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How to start a flower garden

FLOWERS are one of nature's beauties that inspire creativity, thought flow, and romance. A flower garden is a wonderful place for leisure and play, but it takes a lot of hard work to get it in place first. A flower garden enhances your outdoor surroundings. It can also provide you with cut flowers and attract pollinators, such as bees, butterflies, and birds, to your garden.

When designing a flower garden, there are five main things to consider: size and shape, symmetry and balance, and a focal point.

Flower gardens are extremely wonderful to look at. More so if you are the one who is taking care of the flower garden - it will truly be one relaxing experience to see all your hard work in full bloom.

* Steps

1. Start small. Enthusiasm for gardening is great, but can rapidly dry up when the work mounts. Start with a small flower bed, say 2.3 sq meters, which is room for around 20 to 30 plants. You can always increase you plantings as your experience grows. If even a 2.3 sq meters plot seems like too much, make a small border or do your first flower gardening in a container. Two or three plants sharing a fancy container can look stunning and give you a sample of what's to come.

2. Make a detailed landscaping plan and dig a flower bed to fit that scheme, if you want. On the other hand, if you are no good at planning on paper, or you know about where and how large you would like the bed, simply lay it out right there in your garden. Laying a garden hose on the ground is one way to mark or plan a gentle curve. If you have a lawn adjoining the bed you are digging, remember to leave yourself mower access.

3. Choose a site. How much sun an area gets is a prime consideration.

Six hours of sunlight will do for the greatest variety of plants. Stay away from underground utility lines and allow at least one meter from a building or fence. In hot climates, it is best to have some shade from the relentless afternoon sun, so a flower bed to the east of a building or fence usually works best. You can grow a garden even if you get 12 hours of full sunlight, but you should be more careful about which flowers you choose to grow. Pick ones that love full exposure to the sun. Your garden will also need more frequent watering.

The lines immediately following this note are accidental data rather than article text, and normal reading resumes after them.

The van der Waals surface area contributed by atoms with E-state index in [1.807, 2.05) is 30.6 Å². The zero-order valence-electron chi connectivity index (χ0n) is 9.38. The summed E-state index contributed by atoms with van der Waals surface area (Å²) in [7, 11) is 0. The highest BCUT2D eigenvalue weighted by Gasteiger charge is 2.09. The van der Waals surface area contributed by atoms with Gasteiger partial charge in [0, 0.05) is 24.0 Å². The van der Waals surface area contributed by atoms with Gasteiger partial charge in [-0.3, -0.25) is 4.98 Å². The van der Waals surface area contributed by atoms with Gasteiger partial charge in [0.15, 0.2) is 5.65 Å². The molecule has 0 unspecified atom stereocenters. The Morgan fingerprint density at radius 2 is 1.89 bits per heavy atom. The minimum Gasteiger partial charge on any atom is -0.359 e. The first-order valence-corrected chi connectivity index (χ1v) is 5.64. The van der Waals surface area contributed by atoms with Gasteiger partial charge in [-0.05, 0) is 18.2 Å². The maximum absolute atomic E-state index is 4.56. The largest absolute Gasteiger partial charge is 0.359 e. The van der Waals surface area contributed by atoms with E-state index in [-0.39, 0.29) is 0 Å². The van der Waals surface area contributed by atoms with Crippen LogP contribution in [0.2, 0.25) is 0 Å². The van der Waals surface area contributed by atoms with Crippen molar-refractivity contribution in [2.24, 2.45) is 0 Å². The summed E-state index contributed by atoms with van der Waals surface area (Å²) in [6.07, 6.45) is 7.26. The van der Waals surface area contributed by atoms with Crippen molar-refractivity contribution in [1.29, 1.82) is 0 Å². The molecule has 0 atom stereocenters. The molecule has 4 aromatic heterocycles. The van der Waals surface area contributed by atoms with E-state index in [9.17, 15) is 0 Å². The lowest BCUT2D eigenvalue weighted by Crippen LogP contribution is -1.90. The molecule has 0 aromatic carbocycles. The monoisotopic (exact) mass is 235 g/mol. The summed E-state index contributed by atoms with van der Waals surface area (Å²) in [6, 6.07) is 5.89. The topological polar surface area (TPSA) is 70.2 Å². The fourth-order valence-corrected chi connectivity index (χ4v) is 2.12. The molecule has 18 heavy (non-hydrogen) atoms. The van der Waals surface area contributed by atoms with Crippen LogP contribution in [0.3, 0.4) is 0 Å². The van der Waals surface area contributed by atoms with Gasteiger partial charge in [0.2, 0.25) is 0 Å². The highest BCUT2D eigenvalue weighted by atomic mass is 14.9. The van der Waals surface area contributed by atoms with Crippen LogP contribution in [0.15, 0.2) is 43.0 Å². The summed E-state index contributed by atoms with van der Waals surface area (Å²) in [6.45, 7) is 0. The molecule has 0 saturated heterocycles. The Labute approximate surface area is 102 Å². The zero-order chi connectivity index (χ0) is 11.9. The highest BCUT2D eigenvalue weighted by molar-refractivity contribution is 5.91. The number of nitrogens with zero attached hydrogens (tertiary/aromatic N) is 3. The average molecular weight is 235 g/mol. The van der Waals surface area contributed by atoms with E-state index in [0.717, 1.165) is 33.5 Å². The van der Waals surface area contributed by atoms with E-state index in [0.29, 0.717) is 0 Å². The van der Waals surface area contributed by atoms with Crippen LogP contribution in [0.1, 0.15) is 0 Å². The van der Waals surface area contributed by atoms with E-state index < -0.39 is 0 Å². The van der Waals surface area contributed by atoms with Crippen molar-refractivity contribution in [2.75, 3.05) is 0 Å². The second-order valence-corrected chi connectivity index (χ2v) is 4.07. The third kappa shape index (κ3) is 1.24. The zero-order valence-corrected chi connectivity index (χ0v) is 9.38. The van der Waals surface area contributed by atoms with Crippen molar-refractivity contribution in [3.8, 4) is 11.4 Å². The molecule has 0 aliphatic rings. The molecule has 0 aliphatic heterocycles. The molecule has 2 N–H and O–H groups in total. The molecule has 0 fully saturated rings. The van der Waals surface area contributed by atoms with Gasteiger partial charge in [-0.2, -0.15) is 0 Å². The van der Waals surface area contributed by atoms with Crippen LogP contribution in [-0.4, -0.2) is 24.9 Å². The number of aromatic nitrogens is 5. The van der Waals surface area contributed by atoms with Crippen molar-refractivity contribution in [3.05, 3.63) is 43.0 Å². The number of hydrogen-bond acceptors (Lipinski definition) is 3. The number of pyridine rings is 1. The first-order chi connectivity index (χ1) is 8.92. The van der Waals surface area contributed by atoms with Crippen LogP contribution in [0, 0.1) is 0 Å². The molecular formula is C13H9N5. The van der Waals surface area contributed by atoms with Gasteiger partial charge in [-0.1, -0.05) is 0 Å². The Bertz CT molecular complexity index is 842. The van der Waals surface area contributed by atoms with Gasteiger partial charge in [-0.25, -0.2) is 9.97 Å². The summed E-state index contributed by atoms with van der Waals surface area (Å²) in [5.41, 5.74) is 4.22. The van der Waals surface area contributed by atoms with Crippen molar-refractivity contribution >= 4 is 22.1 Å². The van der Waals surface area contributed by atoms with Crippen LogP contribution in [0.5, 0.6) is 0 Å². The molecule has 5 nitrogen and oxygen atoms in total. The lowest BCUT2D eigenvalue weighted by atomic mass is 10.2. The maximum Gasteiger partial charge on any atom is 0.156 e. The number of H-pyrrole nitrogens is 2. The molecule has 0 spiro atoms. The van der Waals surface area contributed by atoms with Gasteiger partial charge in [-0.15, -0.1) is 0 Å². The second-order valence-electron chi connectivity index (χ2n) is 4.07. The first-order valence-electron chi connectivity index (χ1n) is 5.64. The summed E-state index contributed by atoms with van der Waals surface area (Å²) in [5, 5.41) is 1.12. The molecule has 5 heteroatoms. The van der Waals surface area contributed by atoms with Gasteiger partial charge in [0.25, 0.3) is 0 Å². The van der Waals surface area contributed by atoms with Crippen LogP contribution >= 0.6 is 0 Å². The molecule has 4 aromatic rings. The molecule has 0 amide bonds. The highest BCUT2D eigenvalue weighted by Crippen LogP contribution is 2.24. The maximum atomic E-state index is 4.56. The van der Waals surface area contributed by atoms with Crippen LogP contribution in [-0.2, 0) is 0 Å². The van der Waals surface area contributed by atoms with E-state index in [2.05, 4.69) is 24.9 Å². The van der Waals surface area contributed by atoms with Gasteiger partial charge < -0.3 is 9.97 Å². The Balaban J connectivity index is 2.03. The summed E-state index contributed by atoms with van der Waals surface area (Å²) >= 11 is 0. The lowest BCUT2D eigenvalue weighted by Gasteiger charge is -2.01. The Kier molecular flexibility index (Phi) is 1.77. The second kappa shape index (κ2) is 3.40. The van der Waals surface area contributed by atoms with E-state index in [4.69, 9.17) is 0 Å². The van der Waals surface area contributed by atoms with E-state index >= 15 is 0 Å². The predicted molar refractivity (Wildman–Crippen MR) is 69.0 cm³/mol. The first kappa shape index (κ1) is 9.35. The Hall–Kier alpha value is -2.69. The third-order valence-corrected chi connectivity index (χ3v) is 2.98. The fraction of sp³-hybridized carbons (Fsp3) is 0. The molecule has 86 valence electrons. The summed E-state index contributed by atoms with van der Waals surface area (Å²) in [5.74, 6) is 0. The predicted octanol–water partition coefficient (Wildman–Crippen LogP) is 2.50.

4. Choose a site with good soil, if possible. All soils can be improved, but avoid areas with shallow, rocky soil, areas where water stands, or steep slopes. Stay at least six meter away from a large tree or five feet away from a sizable bush. Trees will compete with your garden for water and nutrients. Get a soil test. While not strictly required, a soil test will help to determine what nutrients the soil requires and will tell you the fertilisers the soil needs as well as its pH. Your local agriculture department can help.

5. Start digging. Once you locate a site and mark out the boundaries with a water hose, remove all sod and pieces of grass or weeds that may resprout. Using a spade or garden fork, completely dig up the bed to at least eight inches deep, a foot deep is better. Remove rocks or any debris.

6. Level the bed and break up any clods with a rake. Add three centimetres of compost or manure, more if the soil is poor. If the soil is sandy, add peat moss or grass cuttings to improve the soil's water holding capacity. Add lime if the soil is too acid. Most plants like neutral to slightly acid soil. Soil amendments such as compost can be bought by the bag or sometimes by the truckload. Work the amendments into the top 15 centimetres of soil along with a general-purpose fertiliser such as 10-20-10.

7. Buy the plants or seeds then plant according to their directions. Smaller plants go in the front of the bed. Most plants are planted at the same depth they were growing. Firm the soil around them. Remember when placing plants that they will grow, so start with extra space and read the labels carefully to see how much space to leave them.

8. Water thoroughly. Like a good waiter, a good gardener will check whether water is required before watering. How much you water will depend upon the needs of your plants, the climate and exposure, and how much rain your yard gets.

9. Cut spent blooms periodically. Many plants will re-bloom, but only if the old blooms are cut. Also, support and prune your plants as necessary.


Grow beautiful and healthy flowers

No garden is complete without flowers. A lawn and trees are beautiful in itself but to enhance this beauty you need to add colour, textures and dimension to the picture.

Like a painting, dabs of colour enhance the central point, completing the whole picture.

* Fill the beds with a few shrubs as background to the dubs of colour you will create with the flowers.

* Arrange either colours in clusters of flowers in groups or spaced out. Plan your space according to the height and width of the plants, allowing space for each plant to grow and flourish.

* Check your seed packets or instructions on your seedling from your nursery, positioning the tall towards the back of the beds, mediums will be the ones in between tall and short.

* Colour can be in groups. For instance you can have a blue group, with various shades of blue clustered in a group, at another corner, a group of yellows, etc., don't use too many colours.

* Mixing flowers of different kinds in the same bed is good. However, make sure not to overdo the colour bit. Maintaining harmony and not being too loud is important.
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